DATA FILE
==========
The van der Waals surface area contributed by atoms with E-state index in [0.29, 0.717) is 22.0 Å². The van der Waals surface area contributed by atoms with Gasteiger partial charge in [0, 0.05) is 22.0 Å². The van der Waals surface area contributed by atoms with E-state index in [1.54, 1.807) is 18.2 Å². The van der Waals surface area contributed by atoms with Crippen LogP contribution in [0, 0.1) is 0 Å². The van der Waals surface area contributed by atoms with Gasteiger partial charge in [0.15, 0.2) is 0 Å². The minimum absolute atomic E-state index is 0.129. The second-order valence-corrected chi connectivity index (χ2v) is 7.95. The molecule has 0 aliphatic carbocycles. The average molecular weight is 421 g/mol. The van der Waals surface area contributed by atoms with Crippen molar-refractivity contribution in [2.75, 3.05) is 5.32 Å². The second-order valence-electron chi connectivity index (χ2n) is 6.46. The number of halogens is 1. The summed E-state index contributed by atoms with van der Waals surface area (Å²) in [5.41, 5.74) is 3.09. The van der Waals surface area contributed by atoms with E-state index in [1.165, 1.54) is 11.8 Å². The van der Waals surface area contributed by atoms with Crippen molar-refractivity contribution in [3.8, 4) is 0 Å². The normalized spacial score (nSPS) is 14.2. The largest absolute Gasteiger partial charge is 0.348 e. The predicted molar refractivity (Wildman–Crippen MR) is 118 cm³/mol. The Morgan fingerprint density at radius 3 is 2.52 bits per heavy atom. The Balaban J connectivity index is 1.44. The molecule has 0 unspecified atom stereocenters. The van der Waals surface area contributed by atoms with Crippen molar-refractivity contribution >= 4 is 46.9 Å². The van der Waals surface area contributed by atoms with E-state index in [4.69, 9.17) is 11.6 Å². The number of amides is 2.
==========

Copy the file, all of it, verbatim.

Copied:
The van der Waals surface area contributed by atoms with E-state index in [0.29, 0.717) is 22.0 Å². The van der Waals surface area contributed by atoms with Gasteiger partial charge in [0, 0.05) is 22.0 Å². The van der Waals surface area contributed by atoms with E-state index in [1.54, 1.807) is 18.2 Å². The van der Waals surface area contributed by atoms with Crippen LogP contribution in [0, 0.1) is 0 Å². The van der Waals surface area contributed by atoms with Gasteiger partial charge in [0.15, 0.2) is 0 Å². The minimum absolute atomic E-state index is 0.129. The second-order valence-corrected chi connectivity index (χ2v) is 7.95. The molecule has 0 aliphatic carbocycles. The average molecular weight is 421 g/mol. The van der Waals surface area contributed by atoms with Crippen molar-refractivity contribution in [2.75, 3.05) is 5.32 Å². The second-order valence-electron chi connectivity index (χ2n) is 6.46. The number of halogens is 1. The summed E-state index contributed by atoms with van der Waals surface area (Å²) in [5.41, 5.74) is 3.09. The van der Waals surface area contributed by atoms with E-state index in [1.165, 1.54) is 11.8 Å². The van der Waals surface area contributed by atoms with Crippen molar-refractivity contribution in [3.8, 4) is 0 Å². The normalized spacial score (nSPS) is 14.2. The largest absolute Gasteiger partial charge is 0.348 e. The predicted molar refractivity (Wildman–Crippen MR) is 118 cm³/mol. The Morgan fingerprint density at radius 3 is 2.52 bits per heavy atom. The Balaban J connectivity index is 1.44. The molecule has 0 unspecified atom stereocenters. The van der Waals surface area contributed by atoms with Crippen molar-refractivity contribution >= 4 is 46.9 Å². The van der Waals surface area contributed by atoms with E-state index in [4.69, 9.17) is 11.6 Å². The number of amides is 2.